2. Many more condos may make the switch from self-managed to professional managers in 2018 and beyond because of the next lesson on this list. For more information, see our post for self-managed condos: https://ontcondolaw.com/2017/12/18/self-managed-condominiums/

And the top lesson of 2017 (it was also the top for 2015 and 2016) is…

1. The Protecting Condominium Owners Act, 2015. Unless you have been living under a rock for the past year, you know the Condominium Act, 1998, (and a number of other statutes) were amended this year. Some of the key changes in force now include:

  • The creation of the Condominium Management Regulatory Authority of Ontario (CMRAO) to oversee condo managers. [www.cmrao.ca].
  • The mandatory licensing of condo managers by February 1st, 2018.
  • The creation of the Condominium Authority of Ontario (CAO) to oversee condos. [www.condoauthorityontario.ca].
  • The creation of the Condominium Authority Tribunal (CAT) to hear condo disputes. The CAT’s jurisdiction is currently limited to record disputes, but the intention is to extend it to other areas in the future.
  • Mandatory training for directors and disclosure obligations for candidates for the board of directors.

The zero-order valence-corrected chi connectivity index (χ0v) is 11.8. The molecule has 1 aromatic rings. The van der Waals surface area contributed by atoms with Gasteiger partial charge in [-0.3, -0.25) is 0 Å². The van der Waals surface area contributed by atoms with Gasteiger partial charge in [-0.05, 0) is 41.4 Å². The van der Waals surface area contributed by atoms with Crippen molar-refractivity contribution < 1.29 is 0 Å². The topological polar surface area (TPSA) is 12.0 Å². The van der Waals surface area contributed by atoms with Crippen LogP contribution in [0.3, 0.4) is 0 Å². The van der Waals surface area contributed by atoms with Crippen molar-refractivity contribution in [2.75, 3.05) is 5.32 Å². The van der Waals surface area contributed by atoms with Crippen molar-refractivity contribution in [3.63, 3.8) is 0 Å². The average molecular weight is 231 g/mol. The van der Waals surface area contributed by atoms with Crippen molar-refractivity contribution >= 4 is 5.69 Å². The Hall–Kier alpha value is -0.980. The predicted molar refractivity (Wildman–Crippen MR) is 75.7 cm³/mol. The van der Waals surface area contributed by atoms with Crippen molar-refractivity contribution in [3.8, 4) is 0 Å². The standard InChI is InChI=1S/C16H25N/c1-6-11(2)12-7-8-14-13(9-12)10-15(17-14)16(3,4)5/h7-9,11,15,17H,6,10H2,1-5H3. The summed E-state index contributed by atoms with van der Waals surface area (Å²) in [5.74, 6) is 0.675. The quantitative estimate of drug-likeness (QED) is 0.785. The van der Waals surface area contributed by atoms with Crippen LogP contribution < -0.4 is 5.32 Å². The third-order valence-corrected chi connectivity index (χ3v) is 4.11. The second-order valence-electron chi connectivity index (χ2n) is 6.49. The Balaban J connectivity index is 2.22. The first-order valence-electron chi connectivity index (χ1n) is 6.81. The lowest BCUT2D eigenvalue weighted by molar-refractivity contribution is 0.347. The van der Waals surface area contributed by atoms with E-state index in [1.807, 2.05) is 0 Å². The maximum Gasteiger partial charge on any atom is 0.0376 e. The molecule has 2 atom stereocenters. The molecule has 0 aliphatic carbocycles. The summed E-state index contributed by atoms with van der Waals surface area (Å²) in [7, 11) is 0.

• A new process for calling owners’ meetings, including new forms for the preliminary notice, notice, and proxies.
  • Allowing teleconferencing for board meetings without a by-law.
  • Reducing quorum for owners meetings after two unsuccessful attempts to achieve quorum.
  • Reducing the approval level required for certain by-laws, like adding disclosure obligations for candidates.
  • More communications with owners in the form of three new certificates: periodic information certificate, information certificate update, and new owner information certificate.
  • A new record request process where owners, mortgagees or purchasers want to obtain records of the condominium.

There are new forms associated with many of the changes described above. The forms are available here: https://www.ontario.ca/search/land-registration?openNav=forms&sort=desc&field_forms_act_tid=condominium

The deadline for registering condos was recently extended to February 28, 2018. For more information, visit the CAO’s website.

More changes are coming on January 1st, 2018. You can read about those here: https://ontcondolaw.com/2017/12/12/amendments-coming-january-1-2018/

More changes will come into force on February 1st, 2018 and later in 2018 (and maybe early in 2019). Changes still to come include:

  • The regulatory part of the licensing of managers, such as a complaints and discipline process.
  • Extending warranty coverage through Tarion to residential conversion condominiums in some instances.
  • A process for preparing a budget and notifying owners of changes to it.
  • A process for charging costs back to owners (i.e. infractions, damage).

Stay tuned! Next year should be full of lessons as more of the amendments are released and we have an opportunity to interpret them.